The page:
I’m a bit conflicted about this one. I find popular psychology books to be a bit frustrating, and Drunk Tank Pink is a good example of why. Broadly structured as a list of “Here’s how the environment affects your behaviour” anecdotes, backed up with empirical studies, it feels like a book that was born of the Internet’s reading habits. That said, it does have some value, if only as an opportunity to reflect on my own actions, or to think about where I might steer others towards better outcomes through my design work.
In the moment of a decision, we ascribe a lot of agency to ourselves as independent actors — more than is actually due. In reality, we’re more likely to set ourselves up for good or bad decisions: An online shopping app on our phone means we’re more likely to shop; a bottle of wine on the counter means we’re more likely to drink; wearing our running clothes to bed means we’re more likely to run, etc. Designing that context for better outcomes is a lot of what this book is about, in a kind of grab-bag fashion. The anecdote of “Drunk Tank Pink” — a particular colour of pink serving to reduce aggression — is where we get started, and through that, we jump between numerous examples: from diffusion of responsibility (passing a stabbing victim and not calling the police, because one believes someone else will do it), to a kind of fair-weather bias (stock fluctuations reflecting sunny or rainy weather), to locative addiction (GIs during the Vietnam War not bringing their heroin addiction home in as large numbers as previously feared, because they were removed from the site that triggered its use). Name affinity and cultural construction was another entertaining one, oriented around Freud and Engels.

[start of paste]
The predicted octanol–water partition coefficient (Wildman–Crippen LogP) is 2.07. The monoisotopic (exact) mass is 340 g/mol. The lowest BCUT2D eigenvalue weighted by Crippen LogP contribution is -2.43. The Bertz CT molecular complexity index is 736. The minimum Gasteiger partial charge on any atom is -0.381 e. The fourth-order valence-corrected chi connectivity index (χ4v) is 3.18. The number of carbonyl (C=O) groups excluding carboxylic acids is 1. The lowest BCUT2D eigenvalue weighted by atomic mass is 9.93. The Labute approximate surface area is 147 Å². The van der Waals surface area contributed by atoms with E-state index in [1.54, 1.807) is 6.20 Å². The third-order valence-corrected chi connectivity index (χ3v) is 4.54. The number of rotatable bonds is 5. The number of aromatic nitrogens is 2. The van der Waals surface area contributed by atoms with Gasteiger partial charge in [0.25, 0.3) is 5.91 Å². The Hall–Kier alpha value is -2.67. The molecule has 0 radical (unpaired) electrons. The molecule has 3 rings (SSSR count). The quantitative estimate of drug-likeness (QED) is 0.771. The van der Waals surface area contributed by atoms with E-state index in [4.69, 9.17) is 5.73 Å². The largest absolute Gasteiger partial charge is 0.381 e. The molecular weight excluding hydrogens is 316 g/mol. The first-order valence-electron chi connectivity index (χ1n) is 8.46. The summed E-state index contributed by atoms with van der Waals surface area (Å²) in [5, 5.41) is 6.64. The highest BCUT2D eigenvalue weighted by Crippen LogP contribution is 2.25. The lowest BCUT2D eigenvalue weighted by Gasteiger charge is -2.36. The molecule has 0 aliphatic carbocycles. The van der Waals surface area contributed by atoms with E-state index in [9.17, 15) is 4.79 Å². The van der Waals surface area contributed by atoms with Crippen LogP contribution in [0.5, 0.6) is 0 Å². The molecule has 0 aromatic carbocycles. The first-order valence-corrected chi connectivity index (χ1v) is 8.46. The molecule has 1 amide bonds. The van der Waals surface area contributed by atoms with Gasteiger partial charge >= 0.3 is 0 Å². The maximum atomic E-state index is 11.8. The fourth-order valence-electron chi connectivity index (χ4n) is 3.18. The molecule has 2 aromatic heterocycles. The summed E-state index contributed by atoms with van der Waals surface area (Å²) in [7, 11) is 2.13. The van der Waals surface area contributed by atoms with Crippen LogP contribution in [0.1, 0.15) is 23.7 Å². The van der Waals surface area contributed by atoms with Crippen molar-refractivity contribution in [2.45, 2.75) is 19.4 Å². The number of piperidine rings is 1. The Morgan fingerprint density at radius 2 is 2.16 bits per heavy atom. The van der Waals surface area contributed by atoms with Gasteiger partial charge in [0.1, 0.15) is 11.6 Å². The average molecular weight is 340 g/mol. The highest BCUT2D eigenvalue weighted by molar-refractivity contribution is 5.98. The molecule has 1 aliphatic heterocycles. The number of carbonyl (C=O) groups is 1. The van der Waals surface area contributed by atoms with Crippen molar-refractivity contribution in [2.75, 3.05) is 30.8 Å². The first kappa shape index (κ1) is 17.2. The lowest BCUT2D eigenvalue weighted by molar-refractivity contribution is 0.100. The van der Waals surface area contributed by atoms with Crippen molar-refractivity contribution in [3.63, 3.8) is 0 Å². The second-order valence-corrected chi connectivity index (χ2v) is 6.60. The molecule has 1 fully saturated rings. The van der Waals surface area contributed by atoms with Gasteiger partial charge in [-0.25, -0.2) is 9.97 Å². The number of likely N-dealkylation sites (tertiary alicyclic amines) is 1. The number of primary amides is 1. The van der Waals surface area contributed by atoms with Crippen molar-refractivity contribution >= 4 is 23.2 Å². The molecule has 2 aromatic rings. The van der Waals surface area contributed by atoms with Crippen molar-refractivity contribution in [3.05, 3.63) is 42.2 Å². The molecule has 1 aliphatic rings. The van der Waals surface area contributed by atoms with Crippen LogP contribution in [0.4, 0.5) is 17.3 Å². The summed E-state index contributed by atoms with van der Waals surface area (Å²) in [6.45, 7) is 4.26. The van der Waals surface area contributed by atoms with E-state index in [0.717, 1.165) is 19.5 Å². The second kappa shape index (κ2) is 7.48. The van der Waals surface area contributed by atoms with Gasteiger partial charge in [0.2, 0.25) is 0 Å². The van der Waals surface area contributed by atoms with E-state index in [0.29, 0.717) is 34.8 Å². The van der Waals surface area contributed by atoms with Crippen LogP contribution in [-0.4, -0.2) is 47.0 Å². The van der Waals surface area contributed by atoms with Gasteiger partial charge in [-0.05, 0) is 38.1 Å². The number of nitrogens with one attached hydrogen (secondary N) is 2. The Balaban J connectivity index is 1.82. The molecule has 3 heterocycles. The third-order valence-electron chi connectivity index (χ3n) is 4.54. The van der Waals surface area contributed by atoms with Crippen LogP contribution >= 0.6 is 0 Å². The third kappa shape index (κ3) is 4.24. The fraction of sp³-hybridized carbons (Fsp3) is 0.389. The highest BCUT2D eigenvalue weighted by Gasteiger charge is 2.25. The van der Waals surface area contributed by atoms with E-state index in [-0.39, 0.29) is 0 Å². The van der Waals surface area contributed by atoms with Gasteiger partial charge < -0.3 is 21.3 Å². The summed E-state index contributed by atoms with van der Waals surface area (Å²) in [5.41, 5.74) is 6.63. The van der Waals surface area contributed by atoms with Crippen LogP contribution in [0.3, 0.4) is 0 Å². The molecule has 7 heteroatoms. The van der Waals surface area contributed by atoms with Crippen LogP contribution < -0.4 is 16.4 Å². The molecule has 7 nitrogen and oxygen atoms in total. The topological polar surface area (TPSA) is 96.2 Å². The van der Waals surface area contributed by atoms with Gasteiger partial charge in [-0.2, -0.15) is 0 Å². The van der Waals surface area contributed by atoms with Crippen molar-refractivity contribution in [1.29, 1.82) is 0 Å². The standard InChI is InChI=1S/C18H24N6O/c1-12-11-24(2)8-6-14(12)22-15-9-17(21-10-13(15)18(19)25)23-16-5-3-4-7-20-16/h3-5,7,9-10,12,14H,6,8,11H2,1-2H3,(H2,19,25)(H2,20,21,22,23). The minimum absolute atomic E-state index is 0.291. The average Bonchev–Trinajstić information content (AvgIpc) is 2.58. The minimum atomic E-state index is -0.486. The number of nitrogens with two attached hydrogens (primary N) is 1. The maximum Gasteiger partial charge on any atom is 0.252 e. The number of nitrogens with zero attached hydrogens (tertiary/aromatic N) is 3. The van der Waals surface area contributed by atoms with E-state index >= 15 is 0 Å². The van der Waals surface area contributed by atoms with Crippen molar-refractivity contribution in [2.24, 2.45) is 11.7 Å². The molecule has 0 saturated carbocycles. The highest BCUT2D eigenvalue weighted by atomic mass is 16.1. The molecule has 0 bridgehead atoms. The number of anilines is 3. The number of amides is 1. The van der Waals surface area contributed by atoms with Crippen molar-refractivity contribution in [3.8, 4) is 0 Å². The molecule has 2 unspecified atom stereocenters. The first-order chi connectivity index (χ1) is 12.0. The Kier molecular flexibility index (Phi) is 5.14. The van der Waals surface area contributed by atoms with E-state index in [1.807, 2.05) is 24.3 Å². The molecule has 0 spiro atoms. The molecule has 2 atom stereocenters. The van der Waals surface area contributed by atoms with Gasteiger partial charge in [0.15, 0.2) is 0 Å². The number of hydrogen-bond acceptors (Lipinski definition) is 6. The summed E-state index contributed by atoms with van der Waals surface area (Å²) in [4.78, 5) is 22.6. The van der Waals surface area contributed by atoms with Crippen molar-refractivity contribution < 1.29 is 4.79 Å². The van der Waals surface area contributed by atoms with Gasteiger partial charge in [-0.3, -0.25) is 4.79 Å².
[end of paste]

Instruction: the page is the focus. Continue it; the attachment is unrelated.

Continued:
This is my frustration with this book though. This same type of structure is used on Medium lists — it felt a bit like Alters wanted to write a book, and that book came together in a very mechanistic way. Most of the other books I’ve written about here have some broader thesis or purpose, either normative or descriptive. Here, it felt like I’d almost be better served by a serialized column — considering a different bias or phenomenon each week.
Anyway, all that said, I did find it useful. Reading these type of books does force a kind of serendipitous reflection on one’s own actions and behaviours, and having just finished it last night, I’ve already got some ideas. Maybe you will have some too.